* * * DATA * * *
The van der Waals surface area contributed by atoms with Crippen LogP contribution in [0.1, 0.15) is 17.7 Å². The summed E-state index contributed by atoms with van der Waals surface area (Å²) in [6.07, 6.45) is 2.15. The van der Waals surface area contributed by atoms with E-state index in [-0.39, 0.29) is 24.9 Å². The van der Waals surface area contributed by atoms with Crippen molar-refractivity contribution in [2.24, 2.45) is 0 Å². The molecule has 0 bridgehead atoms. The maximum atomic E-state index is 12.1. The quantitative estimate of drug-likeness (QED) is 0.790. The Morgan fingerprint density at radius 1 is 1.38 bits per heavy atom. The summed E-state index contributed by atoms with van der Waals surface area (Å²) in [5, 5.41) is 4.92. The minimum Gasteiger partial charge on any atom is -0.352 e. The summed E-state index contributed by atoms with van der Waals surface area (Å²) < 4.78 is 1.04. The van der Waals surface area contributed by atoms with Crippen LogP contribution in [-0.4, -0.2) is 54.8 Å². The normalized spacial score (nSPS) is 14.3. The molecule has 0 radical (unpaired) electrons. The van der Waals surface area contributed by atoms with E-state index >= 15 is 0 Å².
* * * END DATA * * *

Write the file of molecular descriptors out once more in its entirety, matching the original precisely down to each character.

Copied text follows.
The van der Waals surface area contributed by atoms with Crippen LogP contribution in [0.1, 0.15) is 17.7 Å². The summed E-state index contributed by atoms with van der Waals surface area (Å²) in [6.07, 6.45) is 2.15. The van der Waals surface area contributed by atoms with E-state index in [-0.39, 0.29) is 24.9 Å². The van der Waals surface area contributed by atoms with Crippen molar-refractivity contribution in [2.24, 2.45) is 0 Å². The molecule has 0 bridgehead atoms. The maximum atomic E-state index is 12.1. The quantitative estimate of drug-likeness (QED) is 0.790. The Morgan fingerprint density at radius 1 is 1.38 bits per heavy atom. The summed E-state index contributed by atoms with van der Waals surface area (Å²) in [5, 5.41) is 4.92. The minimum Gasteiger partial charge on any atom is -0.352 e. The summed E-state index contributed by atoms with van der Waals surface area (Å²) < 4.78 is 1.04. The van der Waals surface area contributed by atoms with Crippen LogP contribution in [-0.4, -0.2) is 54.8 Å². The normalized spacial score (nSPS) is 14.3. The molecule has 0 radical (unpaired) electrons. The van der Waals surface area contributed by atoms with E-state index >= 15 is 0 Å².